Marketers seem perplexed. Customers are changing, and so are their purchase patterns. A multinational seed company headquartered in Hyderabad could not understand why customers ditched it for almost an unknown brand when it was the top seller until the previous year. The company has been in business for many years and has been the market leader in the given product category for the last couple of years. They were baffled that till a few weeks back, the new brand was a little-known new brand and was not in the reckoning at all. The company could not unravel the mystery of where they went wrong or what a new company did that the customers changed so swiftly.
Yes, they didn’t do any wrong, but their competitors did more rights. Competitors could sense the customers’ changing buying behaviour and tweaked their marketing strategy accordingly. Marketing today is not only reaching customers, but it is reaching them with apt messages at the moments, touch points in marketing parlance, which influence their decisions most. Marketers appreciate the importance of touch points where their brand comes in contact or under the review of the customers. Marketers have used the traditional metaphor of “funnel” to explain the customer’s journey process. Starting with the awareness stage, at which customers have more expansive choices of brands to decide on, the funnel narrows down with lesser and lesser brands under consideration as the customers move to evaluation to decision and finally to the action stage when the actual purchase takes place. Conventionally, marketers’ primary focus remained at both ends of the funnel. Marketers do everything to see that their respective products remain in their minds when customers decide to go for the product (and to be part of the initial consideration set). Similarly, at the moment of purchase, they provide all the information and incentives to ensure that the customers buy their products. Broadly, the strategies focus on “push the products vigorously” to “win over” the customers.
Unfortunately, researchers have shown that the “winning over” strategy by focusing on both ends of the funnel and considering the customer decision process linear does not always work. Increased media exposure by 24X7 omnipresent multiple communication channels has opened many windows for the customers to search, find and evaluate new products and their respective characteristics. Now customers can always broaden their option baskets. In fact, even if a product cannot make it to the “initial consideration set”, there are many windows available to the marketers to bring their brands into the competition as the customers move forward in their purchase journey and finally become the customer’s final choice.
With the shift from one-way communication from marketer to customers to two-way engagement and conversation, marketers need more always-ready strategies to meet customers’ demands. Today, customers have become active information seekers and not dependent only on the information thrown by marketers. Now customers can get information through various online sources, and most importantly, from their own credible sources. Word of mouth has become a potent tool for influencing customers. Customers are pulling information from their own sources and making their own decisions.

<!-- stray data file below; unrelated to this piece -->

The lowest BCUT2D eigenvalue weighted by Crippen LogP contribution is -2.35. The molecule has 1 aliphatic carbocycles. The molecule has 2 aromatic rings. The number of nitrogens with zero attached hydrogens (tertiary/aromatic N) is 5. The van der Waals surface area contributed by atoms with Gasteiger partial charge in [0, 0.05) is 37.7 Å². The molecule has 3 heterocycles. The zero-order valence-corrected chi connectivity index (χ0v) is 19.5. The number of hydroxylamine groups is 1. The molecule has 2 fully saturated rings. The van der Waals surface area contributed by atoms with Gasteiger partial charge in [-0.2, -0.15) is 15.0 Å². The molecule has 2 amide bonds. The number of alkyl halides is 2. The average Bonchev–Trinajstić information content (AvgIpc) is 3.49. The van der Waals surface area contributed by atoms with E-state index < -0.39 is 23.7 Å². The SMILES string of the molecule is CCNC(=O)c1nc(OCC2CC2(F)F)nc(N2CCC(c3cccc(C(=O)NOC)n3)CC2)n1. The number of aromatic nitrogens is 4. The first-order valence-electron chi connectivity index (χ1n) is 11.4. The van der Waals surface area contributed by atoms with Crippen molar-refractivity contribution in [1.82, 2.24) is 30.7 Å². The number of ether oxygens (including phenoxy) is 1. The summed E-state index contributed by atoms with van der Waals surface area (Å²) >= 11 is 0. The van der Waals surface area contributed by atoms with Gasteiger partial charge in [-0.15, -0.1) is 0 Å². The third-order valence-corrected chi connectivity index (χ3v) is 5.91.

According to McKinsey research, the customer’s decision-making process is almost circular today. After the trigger, customers finalise their initial consideration set and then move to the active evaluation stage, where they evaluate their options and make purchases. After the purchase, they have a post-purchase experience which affects their subsequent purchases. The active evaluation stage varies in duration and the efforts customers put into evaluating options. Customers do not close their search and continue to look for new alternatives. So, not everything is lost for brands which couldn’t find a place in the initial consideration sets of the customers or were not among the TOM (top of the mind) products of the customers. Contrary to the funnel analogy, the number of brands under consideration may swell during the active evaluation phase. New brands “interrupt” the decision-making process and “disrupt” the marketing strategies of marketers who focus only on the ends of the funnel.
The ignorance of the changed customer decision process proved costlier for the incumbent Hyderabad-based seed company. The new company found its unique selling proposition and promoted it through word of mouth. Company representatives started discussing the same with dealers; dealers shared this with farmers. When the time for the actual purchase came, the product was available everywhere at a competitive price. Even retailers happily talked about and promoted the product. Amazon has developed ways and means of reaching and influencing their existing and potential customers at every stage of their decision-making. Based on the customers’ online search and purchase data, Amazon can suggest possible options to them. Their packaging, delivery, and ease of making online payments make customers happy, who, in turn, talk enthusiastically about the brand.
The stories of Amazon and the seed company have many lessons. Corporations need not lose heart if they have missed out on being in the initial consideration set of customers’ decision-making. There are many opportunities that customers will look for and would like to interact with the new brands during the journey before they reach the final moment of purchase. No brand should be complacent that it is among the top players, and can continue to overpower customers with its traditional marketing strategy. It will be in the interest of marketers to appreciate customers’ changing preferences and keep adjusting their business strategy.